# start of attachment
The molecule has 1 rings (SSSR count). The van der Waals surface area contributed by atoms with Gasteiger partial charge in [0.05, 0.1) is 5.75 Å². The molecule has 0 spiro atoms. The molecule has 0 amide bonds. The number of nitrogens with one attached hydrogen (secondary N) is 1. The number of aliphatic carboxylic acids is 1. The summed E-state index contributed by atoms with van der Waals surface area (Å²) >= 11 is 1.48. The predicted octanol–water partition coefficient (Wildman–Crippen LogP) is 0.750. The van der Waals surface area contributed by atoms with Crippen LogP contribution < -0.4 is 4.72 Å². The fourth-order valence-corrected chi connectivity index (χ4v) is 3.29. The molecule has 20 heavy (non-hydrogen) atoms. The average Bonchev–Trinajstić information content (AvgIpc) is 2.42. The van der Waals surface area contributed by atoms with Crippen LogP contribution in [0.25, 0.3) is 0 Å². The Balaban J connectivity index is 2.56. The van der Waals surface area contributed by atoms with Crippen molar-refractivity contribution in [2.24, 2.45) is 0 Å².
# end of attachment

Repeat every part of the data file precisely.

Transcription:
The molecule has 1 rings (SSSR count). The van der Waals surface area contributed by atoms with Gasteiger partial charge in [0.05, 0.1) is 5.75 Å². The molecule has 0 spiro atoms. The molecule has 0 amide bonds. The number of nitrogens with one attached hydrogen (secondary N) is 1. The number of aliphatic carboxylic acids is 1. The summed E-state index contributed by atoms with van der Waals surface area (Å²) >= 11 is 1.48. The predicted octanol–water partition coefficient (Wildman–Crippen LogP) is 0.750. The van der Waals surface area contributed by atoms with Crippen LogP contribution < -0.4 is 4.72 Å². The fourth-order valence-corrected chi connectivity index (χ4v) is 3.29. The molecule has 20 heavy (non-hydrogen) atoms. The average Bonchev–Trinajstić information content (AvgIpc) is 2.42. The van der Waals surface area contributed by atoms with Crippen LogP contribution in [0.25, 0.3) is 0 Å². The Balaban J connectivity index is 2.56. The van der Waals surface area contributed by atoms with Crippen molar-refractivity contribution in [2.24, 2.45) is 0 Å².